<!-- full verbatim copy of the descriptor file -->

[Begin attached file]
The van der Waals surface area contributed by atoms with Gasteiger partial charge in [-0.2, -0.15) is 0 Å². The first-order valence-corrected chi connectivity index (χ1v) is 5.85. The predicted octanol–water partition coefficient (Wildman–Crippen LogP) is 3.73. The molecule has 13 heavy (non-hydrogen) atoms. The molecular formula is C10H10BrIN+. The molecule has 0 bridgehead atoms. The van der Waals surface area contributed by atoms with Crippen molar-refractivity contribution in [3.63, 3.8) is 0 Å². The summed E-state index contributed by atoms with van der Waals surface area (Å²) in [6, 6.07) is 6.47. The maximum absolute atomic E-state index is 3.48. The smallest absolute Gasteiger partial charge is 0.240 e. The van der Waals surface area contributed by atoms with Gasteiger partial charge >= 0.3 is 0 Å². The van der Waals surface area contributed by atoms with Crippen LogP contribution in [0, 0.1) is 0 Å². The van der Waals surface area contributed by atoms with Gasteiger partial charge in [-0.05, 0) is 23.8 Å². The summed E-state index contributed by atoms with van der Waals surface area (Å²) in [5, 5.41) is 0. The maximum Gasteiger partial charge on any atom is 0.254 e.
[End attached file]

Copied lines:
The van der Waals surface area contributed by atoms with Gasteiger partial charge in [-0.2, -0.15) is 0 Å². The first-order valence-corrected chi connectivity index (χ1v) is 5.85. The predicted octanol–water partition coefficient (Wildman–Crippen LogP) is 3.73. The molecule has 13 heavy (non-hydrogen) atoms. The molecular formula is C10H10BrIN+. The molecule has 0 bridgehead atoms. The van der Waals surface area contributed by atoms with Crippen molar-refractivity contribution in [3.63, 3.8) is 0 Å². The summed E-state index contributed by atoms with van der Waals surface area (Å²) in [6, 6.07) is 6.47. The maximum absolute atomic E-state index is 3.48. The smallest absolute Gasteiger partial charge is 0.240 e. The van der Waals surface area contributed by atoms with Gasteiger partial charge >= 0.3 is 0 Å². The van der Waals surface area contributed by atoms with Crippen LogP contribution in [0, 0.1) is 0 Å². The van der Waals surface area contributed by atoms with Gasteiger partial charge in [-0.05, 0) is 23.8 Å². The summed E-state index contributed by atoms with van der Waals surface area (Å²) in [5, 5.41) is 0. The maximum Gasteiger partial charge on any atom is 0.254 e.